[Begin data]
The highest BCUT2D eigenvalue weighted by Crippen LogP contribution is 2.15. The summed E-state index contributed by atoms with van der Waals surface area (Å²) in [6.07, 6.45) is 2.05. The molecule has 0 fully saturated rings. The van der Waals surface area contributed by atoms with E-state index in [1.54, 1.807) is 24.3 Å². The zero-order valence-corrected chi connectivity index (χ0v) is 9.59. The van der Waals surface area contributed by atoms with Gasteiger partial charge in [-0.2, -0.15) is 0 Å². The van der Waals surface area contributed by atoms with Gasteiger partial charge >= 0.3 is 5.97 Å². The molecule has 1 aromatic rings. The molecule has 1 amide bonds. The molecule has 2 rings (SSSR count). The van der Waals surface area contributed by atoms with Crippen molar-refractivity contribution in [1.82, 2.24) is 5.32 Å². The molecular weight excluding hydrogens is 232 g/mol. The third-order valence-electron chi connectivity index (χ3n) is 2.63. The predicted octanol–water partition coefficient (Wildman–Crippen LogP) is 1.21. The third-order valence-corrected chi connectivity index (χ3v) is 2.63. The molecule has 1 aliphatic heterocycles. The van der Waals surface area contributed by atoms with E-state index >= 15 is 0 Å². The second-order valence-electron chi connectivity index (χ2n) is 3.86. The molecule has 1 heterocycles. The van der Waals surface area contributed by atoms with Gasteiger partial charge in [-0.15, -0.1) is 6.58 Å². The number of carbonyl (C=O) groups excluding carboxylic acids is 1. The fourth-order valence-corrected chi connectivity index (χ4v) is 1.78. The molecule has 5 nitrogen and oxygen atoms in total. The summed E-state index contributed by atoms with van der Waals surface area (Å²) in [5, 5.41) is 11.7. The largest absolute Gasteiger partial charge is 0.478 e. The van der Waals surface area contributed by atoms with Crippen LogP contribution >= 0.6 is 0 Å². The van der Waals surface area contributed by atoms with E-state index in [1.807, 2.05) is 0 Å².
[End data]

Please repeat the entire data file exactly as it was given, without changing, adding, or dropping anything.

The highest BCUT2D eigenvalue weighted by Crippen LogP contribution is 2.15. The summed E-state index contributed by atoms with van der Waals surface area (Å²) in [6.07, 6.45) is 2.05. The molecule has 0 fully saturated rings. The van der Waals surface area contributed by atoms with E-state index in [1.54, 1.807) is 24.3 Å². The zero-order valence-corrected chi connectivity index (χ0v) is 9.59. The van der Waals surface area contributed by atoms with Gasteiger partial charge in [-0.2, -0.15) is 0 Å². The van der Waals surface area contributed by atoms with Gasteiger partial charge >= 0.3 is 5.97 Å². The molecule has 1 aromatic rings. The molecule has 1 amide bonds. The molecule has 2 rings (SSSR count). The van der Waals surface area contributed by atoms with Crippen molar-refractivity contribution in [1.82, 2.24) is 5.32 Å². The molecular weight excluding hydrogens is 232 g/mol. The third-order valence-electron chi connectivity index (χ3n) is 2.63. The predicted octanol–water partition coefficient (Wildman–Crippen LogP) is 1.21. The third-order valence-corrected chi connectivity index (χ3v) is 2.63. The molecule has 1 aliphatic heterocycles. The van der Waals surface area contributed by atoms with E-state index >= 15 is 0 Å². The second-order valence-electron chi connectivity index (χ2n) is 3.86. The molecule has 1 heterocycles. The van der Waals surface area contributed by atoms with Gasteiger partial charge in [-0.15, -0.1) is 6.58 Å². The number of carbonyl (C=O) groups excluding carboxylic acids is 1. The fourth-order valence-corrected chi connectivity index (χ4v) is 1.78. The molecule has 5 nitrogen and oxygen atoms in total. The summed E-state index contributed by atoms with van der Waals surface area (Å²) in [5, 5.41) is 11.7. The largest absolute Gasteiger partial charge is 0.478 e. The van der Waals surface area contributed by atoms with Crippen LogP contribution >= 0.6 is 0 Å². The van der Waals surface area contributed by atoms with E-state index in [1.807, 2.05) is 0 Å².